Because death is such a guarantee, I think about it daily. It's my primary source of motivation. I promise you won't waste a moment on trivial bullshit once you wrap your mind around the fact you're going to die, and it might be today.
When the teacher brought up the death meditation, I was pumped. The thought of it just felt powerful.
While we didn't actually do a death meditation (but we will, and I can't wait), he taught us some of the philosophy around it.
"Humans like to think everything is fixed. I'm fixed, this is my life, my house, my job, my car, and it's all fixed.
This is where a lot of the fear of death comes from. The thought of leaving behind everything that's 'yours', and heading into the unknown.
Instead, think of yourself as a traveler. You're just passing through. Your car, house, belongings... they aren't really yours. You're just using them. For now."
This hit me in directly in the center of my forehead.
What an amazing way to lighten up, stop being so serious, and focus on enjoying the experience.
To drive the point home, he used an analogy.
"You ever check into a nice hotel, with marble and nice curtains? The people in the lobby say "how are you, sir, or ma'am. They make you feel important.
You enjoy the experience, but you understand it's temporary. You have a great time, but eventually you've got to check out.
While there may be some feelings of disappointment that the stay is over, it's something you've accepted because you knew you're just passing through. "
Om, Ah, Hum- The Final Meditation
We ended the class with another 20-30 minute meditation. (Honestly, I have no idea how long each meditation was. Time doesn't seem to exist during a good meditation.)
We started off the same way. Bringing our mind and breath closer together until they become fused as one.
I felt like I had a head start this time, and my mind and breath were only inches apart.
Within a few minutes (maybe?), my mind and breath were completely indistinguishable. I was able to fully observe my inhalation and exhalation without my thoughts deviating.
Halfway through, we were told to introduce a silent mantra.
A mantra is a desire. Something we want to accomplish during the meditation.
In this case, we used Om, Ah, and Hum.
Om- Enlightened body. Think this during your inhalation.
Ah- Enlightened speech. Think this during the pause between inhalation and exhalation.
Hum- Enlightened mind. Think this on your exhalation.
I almost fell asleep during the mantra portion of the meditation, but pulled myself back before I started doing that awkward head nod that people do when they fall asleep sitting up.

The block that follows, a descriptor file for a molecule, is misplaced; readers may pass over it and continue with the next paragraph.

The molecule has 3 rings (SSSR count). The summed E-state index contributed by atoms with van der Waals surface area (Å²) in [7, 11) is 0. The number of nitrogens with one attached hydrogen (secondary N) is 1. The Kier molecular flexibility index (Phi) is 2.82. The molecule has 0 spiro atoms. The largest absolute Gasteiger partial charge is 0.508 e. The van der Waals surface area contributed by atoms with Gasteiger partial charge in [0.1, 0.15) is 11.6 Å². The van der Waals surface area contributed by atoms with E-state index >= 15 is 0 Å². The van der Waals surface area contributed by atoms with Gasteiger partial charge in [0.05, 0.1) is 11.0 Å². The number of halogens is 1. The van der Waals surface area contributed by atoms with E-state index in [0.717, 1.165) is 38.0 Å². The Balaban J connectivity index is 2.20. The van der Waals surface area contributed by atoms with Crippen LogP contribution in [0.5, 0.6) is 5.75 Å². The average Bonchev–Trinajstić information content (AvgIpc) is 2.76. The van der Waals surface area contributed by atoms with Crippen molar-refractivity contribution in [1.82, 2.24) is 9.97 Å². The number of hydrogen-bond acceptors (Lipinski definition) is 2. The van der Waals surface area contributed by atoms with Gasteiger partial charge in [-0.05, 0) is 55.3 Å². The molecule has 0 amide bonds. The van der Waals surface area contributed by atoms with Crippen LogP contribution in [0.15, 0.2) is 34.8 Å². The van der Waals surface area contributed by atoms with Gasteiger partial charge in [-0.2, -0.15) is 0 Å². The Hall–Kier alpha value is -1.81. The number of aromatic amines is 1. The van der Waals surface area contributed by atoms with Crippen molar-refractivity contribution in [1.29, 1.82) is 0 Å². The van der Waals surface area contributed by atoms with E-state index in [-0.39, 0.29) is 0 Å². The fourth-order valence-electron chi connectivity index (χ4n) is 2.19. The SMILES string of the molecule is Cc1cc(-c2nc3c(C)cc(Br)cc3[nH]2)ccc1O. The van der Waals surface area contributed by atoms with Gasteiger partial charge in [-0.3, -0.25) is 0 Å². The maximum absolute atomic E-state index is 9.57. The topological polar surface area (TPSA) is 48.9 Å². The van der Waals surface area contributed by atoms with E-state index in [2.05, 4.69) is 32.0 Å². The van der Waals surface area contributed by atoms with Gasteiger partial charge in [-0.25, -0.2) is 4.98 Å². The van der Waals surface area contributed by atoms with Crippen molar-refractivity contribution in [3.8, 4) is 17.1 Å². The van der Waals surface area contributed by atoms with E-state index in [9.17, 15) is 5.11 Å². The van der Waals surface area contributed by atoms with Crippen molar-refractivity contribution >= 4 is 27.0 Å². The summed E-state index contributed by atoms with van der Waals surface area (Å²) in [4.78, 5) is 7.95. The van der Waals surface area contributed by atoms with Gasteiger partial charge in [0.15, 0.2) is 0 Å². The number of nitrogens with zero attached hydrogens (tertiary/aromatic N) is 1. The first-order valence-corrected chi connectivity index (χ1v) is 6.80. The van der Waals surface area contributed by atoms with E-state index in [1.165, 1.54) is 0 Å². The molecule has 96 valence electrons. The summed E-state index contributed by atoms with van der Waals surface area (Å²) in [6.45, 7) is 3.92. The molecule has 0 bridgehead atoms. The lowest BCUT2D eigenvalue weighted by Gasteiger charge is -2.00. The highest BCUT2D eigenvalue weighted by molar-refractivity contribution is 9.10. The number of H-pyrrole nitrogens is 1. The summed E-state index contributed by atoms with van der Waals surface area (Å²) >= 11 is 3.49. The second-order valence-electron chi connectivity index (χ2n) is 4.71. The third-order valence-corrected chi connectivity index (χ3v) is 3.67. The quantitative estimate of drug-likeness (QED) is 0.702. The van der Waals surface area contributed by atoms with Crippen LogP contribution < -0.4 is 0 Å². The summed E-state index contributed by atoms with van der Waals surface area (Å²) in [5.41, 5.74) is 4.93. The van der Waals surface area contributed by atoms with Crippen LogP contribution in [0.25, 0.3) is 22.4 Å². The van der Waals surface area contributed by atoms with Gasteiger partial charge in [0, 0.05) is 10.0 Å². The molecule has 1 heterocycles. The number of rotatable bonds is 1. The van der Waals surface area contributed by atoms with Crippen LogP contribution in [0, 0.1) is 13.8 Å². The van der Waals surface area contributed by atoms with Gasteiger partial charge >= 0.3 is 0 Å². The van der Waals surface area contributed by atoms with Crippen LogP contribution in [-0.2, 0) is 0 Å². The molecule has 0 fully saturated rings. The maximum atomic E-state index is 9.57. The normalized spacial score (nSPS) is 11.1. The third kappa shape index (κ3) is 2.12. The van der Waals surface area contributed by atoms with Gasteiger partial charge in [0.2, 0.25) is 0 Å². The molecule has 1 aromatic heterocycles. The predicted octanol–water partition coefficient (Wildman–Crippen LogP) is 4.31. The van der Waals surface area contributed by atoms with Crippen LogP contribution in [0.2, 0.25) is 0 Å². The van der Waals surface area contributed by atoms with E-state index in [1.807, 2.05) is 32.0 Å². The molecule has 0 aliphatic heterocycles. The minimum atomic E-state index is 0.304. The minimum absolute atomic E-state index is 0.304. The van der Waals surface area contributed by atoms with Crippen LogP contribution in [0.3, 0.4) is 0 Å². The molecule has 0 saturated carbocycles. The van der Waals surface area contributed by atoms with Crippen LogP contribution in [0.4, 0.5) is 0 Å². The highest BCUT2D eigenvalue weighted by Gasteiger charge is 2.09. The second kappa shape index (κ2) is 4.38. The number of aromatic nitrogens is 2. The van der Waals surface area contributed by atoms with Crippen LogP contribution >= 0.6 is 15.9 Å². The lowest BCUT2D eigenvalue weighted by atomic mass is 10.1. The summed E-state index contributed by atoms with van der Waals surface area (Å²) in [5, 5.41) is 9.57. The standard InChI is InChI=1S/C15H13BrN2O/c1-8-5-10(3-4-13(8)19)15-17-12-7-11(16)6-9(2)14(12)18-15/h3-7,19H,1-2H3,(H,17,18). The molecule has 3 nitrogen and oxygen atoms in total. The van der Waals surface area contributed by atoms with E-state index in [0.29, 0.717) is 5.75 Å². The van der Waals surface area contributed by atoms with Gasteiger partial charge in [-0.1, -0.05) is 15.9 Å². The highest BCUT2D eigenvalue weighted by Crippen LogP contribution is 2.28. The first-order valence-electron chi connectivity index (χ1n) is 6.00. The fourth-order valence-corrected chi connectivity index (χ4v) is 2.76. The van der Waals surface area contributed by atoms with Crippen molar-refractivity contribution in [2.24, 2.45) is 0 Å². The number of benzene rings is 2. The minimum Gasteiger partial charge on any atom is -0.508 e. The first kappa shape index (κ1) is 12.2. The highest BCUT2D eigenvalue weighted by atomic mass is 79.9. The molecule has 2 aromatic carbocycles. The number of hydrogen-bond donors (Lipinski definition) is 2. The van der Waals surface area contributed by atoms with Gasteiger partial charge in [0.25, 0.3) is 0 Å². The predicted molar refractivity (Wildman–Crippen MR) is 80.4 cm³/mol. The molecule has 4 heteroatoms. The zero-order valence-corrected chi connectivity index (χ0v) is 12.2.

I managed to maintain the same level of relaxation, but heighten my focus on the mantras. I ended up going deeper into meditation than I ever have before.
I became unaware that I was in a room of people, and felt nothing.
I was completely engulfed in my breath and began to experience slight hallucinations.
I saw swirling colors and geometrical shapes forming, dismantling, and forming new shapes. This lasted for a few minutes (again, who knows) before the teacher told us to loosen our focus and open our eyes when we were ready.
I opened my eyes, wiggled my fingers and toes, and took a look around. I felt peaceful at a level I never have before.
We wrapped up with the teacher asking if anyone had questions. I'm never going to waste an opportunity to ask questions, so I fired away.
I asked a how the karma-focused after-life philosophies were revealed to the Buddhas.
This prolonged the class for another 20 minutes (sorry everyone) and the teacher gave a wonderful answer (trust me when I say this will require its own blog post).
After the class the teacher answered several more of my questions, and delved even further into the philosophies surrounding today's class.
Before heading off to the gardens to take photos, Maria and I browsed through the books being sold in the back.
Maria picked one that caught her eye, and we took it to the teacher to pay.
He told us to take it. A gift from him. Then he encouraged us to come back for the next class.
Meditation and it's surrounding philosophies may appear to be 'woo-woo' (fluffy and fake) from the outside looking in, but getting in there and practicing it allows you to appreciate how practical it is.
This class was an amazing opportunity to learn about the Buddhist philosophies while getting our hands dirty with meditation, which creates a great environment for self exploration and personal growth.
We will certainly be back.